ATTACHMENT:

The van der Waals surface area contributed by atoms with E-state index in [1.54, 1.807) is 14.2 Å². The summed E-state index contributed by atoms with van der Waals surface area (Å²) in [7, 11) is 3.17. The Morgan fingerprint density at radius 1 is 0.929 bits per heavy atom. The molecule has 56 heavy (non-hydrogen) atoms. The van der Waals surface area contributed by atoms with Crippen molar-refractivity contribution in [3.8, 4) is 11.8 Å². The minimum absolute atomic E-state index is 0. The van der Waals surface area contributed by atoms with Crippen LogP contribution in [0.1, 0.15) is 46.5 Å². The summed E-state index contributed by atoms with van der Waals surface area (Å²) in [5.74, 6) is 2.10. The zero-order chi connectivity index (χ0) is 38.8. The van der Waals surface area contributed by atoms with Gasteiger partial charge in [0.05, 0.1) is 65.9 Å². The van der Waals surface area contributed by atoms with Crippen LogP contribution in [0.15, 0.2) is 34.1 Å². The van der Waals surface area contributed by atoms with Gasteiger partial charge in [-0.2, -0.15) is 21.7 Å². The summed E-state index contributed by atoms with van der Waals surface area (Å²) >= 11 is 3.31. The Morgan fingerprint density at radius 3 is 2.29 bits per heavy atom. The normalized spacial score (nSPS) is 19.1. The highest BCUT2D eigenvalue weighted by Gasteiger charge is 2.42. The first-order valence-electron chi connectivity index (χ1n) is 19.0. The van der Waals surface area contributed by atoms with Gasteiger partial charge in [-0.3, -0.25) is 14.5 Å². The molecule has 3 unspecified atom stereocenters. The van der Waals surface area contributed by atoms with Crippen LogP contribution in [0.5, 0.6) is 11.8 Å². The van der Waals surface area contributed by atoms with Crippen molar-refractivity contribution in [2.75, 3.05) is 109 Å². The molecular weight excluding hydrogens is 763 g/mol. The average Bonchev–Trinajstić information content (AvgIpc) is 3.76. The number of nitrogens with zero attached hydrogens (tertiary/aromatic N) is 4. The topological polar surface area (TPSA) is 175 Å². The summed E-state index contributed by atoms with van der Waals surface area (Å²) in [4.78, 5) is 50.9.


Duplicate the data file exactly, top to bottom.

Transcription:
The van der Waals surface area contributed by atoms with E-state index in [1.54, 1.807) is 14.2 Å². The summed E-state index contributed by atoms with van der Waals surface area (Å²) in [7, 11) is 3.17. The Morgan fingerprint density at radius 1 is 0.929 bits per heavy atom. The molecule has 56 heavy (non-hydrogen) atoms. The van der Waals surface area contributed by atoms with Crippen molar-refractivity contribution in [3.8, 4) is 11.8 Å². The minimum absolute atomic E-state index is 0. The van der Waals surface area contributed by atoms with Crippen LogP contribution in [0.1, 0.15) is 46.5 Å². The summed E-state index contributed by atoms with van der Waals surface area (Å²) in [5.74, 6) is 2.10. The zero-order chi connectivity index (χ0) is 38.8. The van der Waals surface area contributed by atoms with Gasteiger partial charge in [0.05, 0.1) is 65.9 Å². The van der Waals surface area contributed by atoms with Crippen LogP contribution in [0.15, 0.2) is 34.1 Å². The van der Waals surface area contributed by atoms with Gasteiger partial charge in [-0.2, -0.15) is 21.7 Å². The summed E-state index contributed by atoms with van der Waals surface area (Å²) >= 11 is 3.31. The Morgan fingerprint density at radius 3 is 2.29 bits per heavy atom. The normalized spacial score (nSPS) is 19.1. The highest BCUT2D eigenvalue weighted by Gasteiger charge is 2.42. The first-order valence-electron chi connectivity index (χ1n) is 19.0. The van der Waals surface area contributed by atoms with Gasteiger partial charge in [-0.3, -0.25) is 14.5 Å². The molecule has 3 unspecified atom stereocenters. The van der Waals surface area contributed by atoms with Crippen LogP contribution in [0.5, 0.6) is 11.8 Å². The van der Waals surface area contributed by atoms with Crippen molar-refractivity contribution in [2.75, 3.05) is 109 Å². The molecular weight excluding hydrogens is 763 g/mol. The average Bonchev–Trinajstić information content (AvgIpc) is 3.76. The number of nitrogens with zero attached hydrogens (tertiary/aromatic N) is 4. The topological polar surface area (TPSA) is 175 Å². The summed E-state index contributed by atoms with van der Waals surface area (Å²) in [4.78, 5) is 50.9.